"The past is a foreign country; they do things differently there." Thus begins L. P. Hartley's novel The Go-Between, better known by the film of the same name, directed by Joseph Losey. The phrase comes to mind as we look into the tours of jazz artists organized by the State Department in the 1960s.
It seems amazing now to read that 50 years ago, Duke Ellington's band toured the East in representation of the US government. For three months in 1963 they offered concerts and talks in India, Pakistan, Sri Lanka, Iran, Iraq, Afghanistan, Syria, Jordan and Lebanon. The list is dizzying: obviously no Western artist could now do the same tour.
This was before the proliferation of fanatical fundamentalism, capable of kidnapping or killing any infidel who came within reach. Confrontation was limited to ideologies - communism, capitalism - and did not touch religion or lifestyle. All those regimes, relatively recent, called themselves secular.
Which does not mean that the trip was quite risk-free. In Baghdad they witnessed the coup of Colonel Arif, who ousted the Baath party, one of the losers being Saddam Hussein. The presidential palace was bombed, with skirmishes in the streets. But the concert took place, duly broadcast on state television.
Ignoring the curfew, some instrumentalists went to a so-called nightclub
Ignoring the curfew, some instrumentalists went to a so-called nightclub. In their words, they found "two men and 20 women, all trembling, while outside some men with machine guns stood guard." These jazzmen seem to have been made of different stuff than musicians are today.
Astoundingly, in the whole tour there were no incidents worthy of mention. True, they had to fire Ray Nance, a trumpeter and violinist with a history of drugs, who was insubordinate and picked fights. A delicate situation developed in New Delhi when a "friend" of the duke landed there: a lady with an Argentinian passport in the name of Fernando de Castro Monte, known in Las Vegas as the Countess. It could not be publicized that Ellington was a womanizer; the official caretakers bent over backwards to keep them from being photographed together.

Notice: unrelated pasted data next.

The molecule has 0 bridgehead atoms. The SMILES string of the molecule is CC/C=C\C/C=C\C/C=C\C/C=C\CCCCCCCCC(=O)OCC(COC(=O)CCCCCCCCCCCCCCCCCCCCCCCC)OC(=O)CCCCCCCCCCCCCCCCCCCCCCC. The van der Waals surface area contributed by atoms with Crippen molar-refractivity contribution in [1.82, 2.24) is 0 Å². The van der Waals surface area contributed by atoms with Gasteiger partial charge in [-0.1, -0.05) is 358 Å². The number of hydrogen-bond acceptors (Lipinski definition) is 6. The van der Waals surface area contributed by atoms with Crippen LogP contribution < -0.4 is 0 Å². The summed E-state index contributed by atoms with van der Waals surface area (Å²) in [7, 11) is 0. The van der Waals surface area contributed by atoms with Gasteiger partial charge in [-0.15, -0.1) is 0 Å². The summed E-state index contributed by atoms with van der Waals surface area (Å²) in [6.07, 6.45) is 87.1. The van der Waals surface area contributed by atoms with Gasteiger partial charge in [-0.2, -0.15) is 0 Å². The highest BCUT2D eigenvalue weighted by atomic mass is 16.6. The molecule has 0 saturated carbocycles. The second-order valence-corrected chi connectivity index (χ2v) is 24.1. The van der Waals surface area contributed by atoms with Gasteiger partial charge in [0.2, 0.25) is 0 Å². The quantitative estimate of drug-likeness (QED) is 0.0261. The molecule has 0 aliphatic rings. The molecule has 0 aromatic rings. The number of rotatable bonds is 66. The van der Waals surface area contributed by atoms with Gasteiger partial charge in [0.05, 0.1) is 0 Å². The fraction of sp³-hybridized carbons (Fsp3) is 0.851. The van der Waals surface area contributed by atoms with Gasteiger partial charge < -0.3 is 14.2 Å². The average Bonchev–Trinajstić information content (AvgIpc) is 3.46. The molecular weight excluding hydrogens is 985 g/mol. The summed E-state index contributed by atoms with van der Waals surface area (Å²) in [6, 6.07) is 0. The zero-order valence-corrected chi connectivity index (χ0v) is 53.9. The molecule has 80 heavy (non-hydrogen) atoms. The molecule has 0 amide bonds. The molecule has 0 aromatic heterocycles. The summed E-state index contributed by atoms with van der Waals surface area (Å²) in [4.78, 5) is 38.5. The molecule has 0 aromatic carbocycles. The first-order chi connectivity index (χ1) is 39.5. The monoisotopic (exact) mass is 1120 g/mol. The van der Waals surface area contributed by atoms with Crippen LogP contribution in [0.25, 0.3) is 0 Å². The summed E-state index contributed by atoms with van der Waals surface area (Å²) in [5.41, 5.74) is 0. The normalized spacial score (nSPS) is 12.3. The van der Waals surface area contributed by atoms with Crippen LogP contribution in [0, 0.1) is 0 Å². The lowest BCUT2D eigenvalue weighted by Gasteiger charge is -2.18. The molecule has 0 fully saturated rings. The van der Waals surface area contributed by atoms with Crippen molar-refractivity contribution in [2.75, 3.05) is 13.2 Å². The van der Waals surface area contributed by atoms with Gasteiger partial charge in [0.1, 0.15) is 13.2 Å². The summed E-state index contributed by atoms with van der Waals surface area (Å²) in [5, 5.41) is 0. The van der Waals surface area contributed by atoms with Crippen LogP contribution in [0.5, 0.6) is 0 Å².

According to the State Department, the musicians were to project an image of "honest people of goodwill, informal, hardworking and chaste." This last point reveals the abysmal gulf between the Washington bureaucrats and the reality of a band on tour. The jazzmen, inured to the hard times of segregation and prohibition, showed amazing resourcefulness in obtaining feminine company, even in Islamic towns.
There was, of course, a master plan behind the tour. It was asserted that jazz represented the American way of life: if the Duke could be the toast of America, the racial conflicts there could not be so bad.
Ellington agreed, at least, with the anti-communist message, and made this clear enough to some annoying journalists in the inevitable press conferences. For him, liberties were indivisible: freedom of expression, sexual freedom, freedom of religion, freedom of enterprise. He explicitly rejected the idea of the official, subsidized musician.
The tour was to proceed to other countries, but was suspended in Turkey, when Kennedy was shot in Dallas. This dramatic end did not prevent Ellington from recording in 1966 an LP titled The Far East Suite, with impressive pieces named after some of the places he had visited.
The State Department also added up the balance and found it positive. Someone suggested that Ellington was just another pawn on the Cold War chessboard. Obvious. But there was discernment in the export of something as American as jazz. Washington went further: in the 1970s it sponsored international tours by the (musical) revolutionary Ornette Coleman and the eternal rebel Charles Mingus. It has to be admitted that it was a more sophisticated tactic than the present one of sending marines and drones.